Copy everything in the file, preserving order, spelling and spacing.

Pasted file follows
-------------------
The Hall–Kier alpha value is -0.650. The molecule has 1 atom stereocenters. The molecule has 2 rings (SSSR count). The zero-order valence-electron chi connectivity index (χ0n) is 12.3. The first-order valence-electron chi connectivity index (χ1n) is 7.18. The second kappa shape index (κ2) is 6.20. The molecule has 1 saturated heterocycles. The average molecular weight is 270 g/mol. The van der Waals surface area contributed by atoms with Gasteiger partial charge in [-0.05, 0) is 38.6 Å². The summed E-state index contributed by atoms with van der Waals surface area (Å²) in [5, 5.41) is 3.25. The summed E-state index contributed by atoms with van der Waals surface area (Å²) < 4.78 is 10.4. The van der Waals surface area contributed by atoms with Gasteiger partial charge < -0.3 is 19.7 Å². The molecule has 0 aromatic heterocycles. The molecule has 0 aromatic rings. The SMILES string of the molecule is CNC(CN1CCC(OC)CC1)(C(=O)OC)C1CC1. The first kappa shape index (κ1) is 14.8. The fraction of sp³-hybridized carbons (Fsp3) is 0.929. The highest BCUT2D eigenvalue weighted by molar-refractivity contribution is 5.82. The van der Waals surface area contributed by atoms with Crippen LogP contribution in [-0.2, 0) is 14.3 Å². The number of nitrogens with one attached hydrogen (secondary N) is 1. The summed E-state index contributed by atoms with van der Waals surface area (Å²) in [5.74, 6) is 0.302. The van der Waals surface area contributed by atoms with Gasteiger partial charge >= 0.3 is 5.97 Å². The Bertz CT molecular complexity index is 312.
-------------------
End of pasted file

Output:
The Hall–Kier alpha value is -0.650. The molecule has 1 atom stereocenters. The molecule has 2 rings (SSSR count). The zero-order valence-electron chi connectivity index (χ0n) is 12.3. The first-order valence-electron chi connectivity index (χ1n) is 7.18. The second kappa shape index (κ2) is 6.20. The molecule has 1 saturated heterocycles. The average molecular weight is 270 g/mol. The van der Waals surface area contributed by atoms with Gasteiger partial charge in [-0.05, 0) is 38.6 Å². The summed E-state index contributed by atoms with van der Waals surface area (Å²) in [5, 5.41) is 3.25. The summed E-state index contributed by atoms with van der Waals surface area (Å²) < 4.78 is 10.4. The van der Waals surface area contributed by atoms with Gasteiger partial charge < -0.3 is 19.7 Å². The molecule has 0 aromatic heterocycles. The molecule has 0 aromatic rings. The SMILES string of the molecule is CNC(CN1CCC(OC)CC1)(C(=O)OC)C1CC1. The first kappa shape index (κ1) is 14.8. The fraction of sp³-hybridized carbons (Fsp3) is 0.929. The highest BCUT2D eigenvalue weighted by molar-refractivity contribution is 5.82. The van der Waals surface area contributed by atoms with Crippen LogP contribution in [-0.2, 0) is 14.3 Å². The number of nitrogens with one attached hydrogen (secondary N) is 1. The summed E-state index contributed by atoms with van der Waals surface area (Å²) in [5.74, 6) is 0.302. The van der Waals surface area contributed by atoms with Gasteiger partial charge >= 0.3 is 5.97 Å². The Bertz CT molecular complexity index is 312.